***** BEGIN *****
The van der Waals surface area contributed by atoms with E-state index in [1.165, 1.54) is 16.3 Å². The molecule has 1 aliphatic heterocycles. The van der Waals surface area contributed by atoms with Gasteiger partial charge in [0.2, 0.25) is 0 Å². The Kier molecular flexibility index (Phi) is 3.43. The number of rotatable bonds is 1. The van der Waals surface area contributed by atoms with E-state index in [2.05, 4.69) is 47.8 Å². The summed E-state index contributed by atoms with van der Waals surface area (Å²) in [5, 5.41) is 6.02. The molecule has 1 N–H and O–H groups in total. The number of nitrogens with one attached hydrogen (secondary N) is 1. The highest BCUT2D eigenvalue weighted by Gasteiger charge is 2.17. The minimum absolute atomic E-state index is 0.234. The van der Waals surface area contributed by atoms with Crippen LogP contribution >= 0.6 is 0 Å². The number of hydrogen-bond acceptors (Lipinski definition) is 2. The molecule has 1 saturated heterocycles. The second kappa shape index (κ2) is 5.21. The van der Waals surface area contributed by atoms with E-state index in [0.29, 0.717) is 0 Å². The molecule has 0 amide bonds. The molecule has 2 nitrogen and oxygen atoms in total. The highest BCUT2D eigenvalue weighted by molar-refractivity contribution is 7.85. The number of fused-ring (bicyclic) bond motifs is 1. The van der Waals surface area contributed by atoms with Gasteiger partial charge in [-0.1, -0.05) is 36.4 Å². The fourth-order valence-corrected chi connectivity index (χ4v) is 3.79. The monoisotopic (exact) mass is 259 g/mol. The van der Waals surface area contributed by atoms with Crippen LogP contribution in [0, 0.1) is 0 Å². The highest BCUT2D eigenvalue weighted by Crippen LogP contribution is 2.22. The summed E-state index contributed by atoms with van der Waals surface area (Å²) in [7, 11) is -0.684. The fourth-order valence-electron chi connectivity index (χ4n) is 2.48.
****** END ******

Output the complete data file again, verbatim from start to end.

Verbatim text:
The van der Waals surface area contributed by atoms with E-state index in [1.165, 1.54) is 16.3 Å². The molecule has 1 aliphatic heterocycles. The van der Waals surface area contributed by atoms with Gasteiger partial charge in [0.2, 0.25) is 0 Å². The Kier molecular flexibility index (Phi) is 3.43. The number of rotatable bonds is 1. The van der Waals surface area contributed by atoms with E-state index in [2.05, 4.69) is 47.8 Å². The summed E-state index contributed by atoms with van der Waals surface area (Å²) in [5, 5.41) is 6.02. The molecule has 1 N–H and O–H groups in total. The number of nitrogens with one attached hydrogen (secondary N) is 1. The highest BCUT2D eigenvalue weighted by Gasteiger charge is 2.17. The minimum absolute atomic E-state index is 0.234. The van der Waals surface area contributed by atoms with Crippen LogP contribution >= 0.6 is 0 Å². The number of hydrogen-bond acceptors (Lipinski definition) is 2. The molecule has 1 saturated heterocycles. The second kappa shape index (κ2) is 5.21. The van der Waals surface area contributed by atoms with E-state index in [0.29, 0.717) is 0 Å². The molecule has 0 amide bonds. The molecule has 2 nitrogen and oxygen atoms in total. The highest BCUT2D eigenvalue weighted by molar-refractivity contribution is 7.85. The number of fused-ring (bicyclic) bond motifs is 1. The van der Waals surface area contributed by atoms with Gasteiger partial charge in [-0.1, -0.05) is 36.4 Å². The fourth-order valence-corrected chi connectivity index (χ4v) is 3.79. The monoisotopic (exact) mass is 259 g/mol. The van der Waals surface area contributed by atoms with Crippen LogP contribution in [0, 0.1) is 0 Å². The highest BCUT2D eigenvalue weighted by Crippen LogP contribution is 2.22. The summed E-state index contributed by atoms with van der Waals surface area (Å²) in [7, 11) is -0.684. The fourth-order valence-electron chi connectivity index (χ4n) is 2.48.